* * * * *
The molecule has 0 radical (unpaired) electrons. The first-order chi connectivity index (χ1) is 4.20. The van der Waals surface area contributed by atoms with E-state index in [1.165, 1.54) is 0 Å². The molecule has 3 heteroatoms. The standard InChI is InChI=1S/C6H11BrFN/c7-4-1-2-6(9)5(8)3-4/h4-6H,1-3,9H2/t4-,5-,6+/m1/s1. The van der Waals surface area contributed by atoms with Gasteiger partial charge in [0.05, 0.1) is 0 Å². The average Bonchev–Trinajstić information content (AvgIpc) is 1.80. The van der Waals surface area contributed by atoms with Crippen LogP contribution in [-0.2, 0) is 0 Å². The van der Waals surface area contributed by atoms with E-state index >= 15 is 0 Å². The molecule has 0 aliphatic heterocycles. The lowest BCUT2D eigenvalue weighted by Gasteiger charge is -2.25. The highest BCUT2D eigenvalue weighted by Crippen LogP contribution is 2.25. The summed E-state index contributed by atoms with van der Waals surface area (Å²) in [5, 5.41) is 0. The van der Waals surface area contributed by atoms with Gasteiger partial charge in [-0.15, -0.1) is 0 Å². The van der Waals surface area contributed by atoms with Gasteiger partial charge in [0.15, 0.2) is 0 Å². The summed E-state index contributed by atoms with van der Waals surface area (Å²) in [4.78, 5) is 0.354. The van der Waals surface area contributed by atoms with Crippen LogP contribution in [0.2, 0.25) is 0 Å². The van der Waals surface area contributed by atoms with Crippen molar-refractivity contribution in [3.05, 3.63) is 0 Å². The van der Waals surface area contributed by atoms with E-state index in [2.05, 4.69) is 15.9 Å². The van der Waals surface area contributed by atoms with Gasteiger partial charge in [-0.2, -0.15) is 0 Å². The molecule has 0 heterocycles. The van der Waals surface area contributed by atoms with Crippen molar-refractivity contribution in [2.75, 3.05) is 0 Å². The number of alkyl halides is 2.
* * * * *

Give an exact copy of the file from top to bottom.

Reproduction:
The molecule has 0 radical (unpaired) electrons. The first-order chi connectivity index (χ1) is 4.20. The van der Waals surface area contributed by atoms with E-state index in [1.165, 1.54) is 0 Å². The molecule has 3 heteroatoms. The standard InChI is InChI=1S/C6H11BrFN/c7-4-1-2-6(9)5(8)3-4/h4-6H,1-3,9H2/t4-,5-,6+/m1/s1. The van der Waals surface area contributed by atoms with Gasteiger partial charge in [0.05, 0.1) is 0 Å². The average Bonchev–Trinajstić information content (AvgIpc) is 1.80. The van der Waals surface area contributed by atoms with Crippen LogP contribution in [-0.2, 0) is 0 Å². The van der Waals surface area contributed by atoms with E-state index >= 15 is 0 Å². The molecule has 0 aliphatic heterocycles. The lowest BCUT2D eigenvalue weighted by Gasteiger charge is -2.25. The highest BCUT2D eigenvalue weighted by Crippen LogP contribution is 2.25. The summed E-state index contributed by atoms with van der Waals surface area (Å²) in [5, 5.41) is 0. The van der Waals surface area contributed by atoms with Gasteiger partial charge in [-0.15, -0.1) is 0 Å². The van der Waals surface area contributed by atoms with Gasteiger partial charge in [0.15, 0.2) is 0 Å². The summed E-state index contributed by atoms with van der Waals surface area (Å²) in [4.78, 5) is 0.354. The van der Waals surface area contributed by atoms with Crippen LogP contribution in [0.2, 0.25) is 0 Å². The van der Waals surface area contributed by atoms with Crippen molar-refractivity contribution in [3.05, 3.63) is 0 Å². The van der Waals surface area contributed by atoms with E-state index in [2.05, 4.69) is 15.9 Å². The van der Waals surface area contributed by atoms with Gasteiger partial charge in [-0.2, -0.15) is 0 Å². The molecule has 0 heterocycles. The van der Waals surface area contributed by atoms with Crippen molar-refractivity contribution in [2.75, 3.05) is 0 Å². The number of alkyl halides is 2.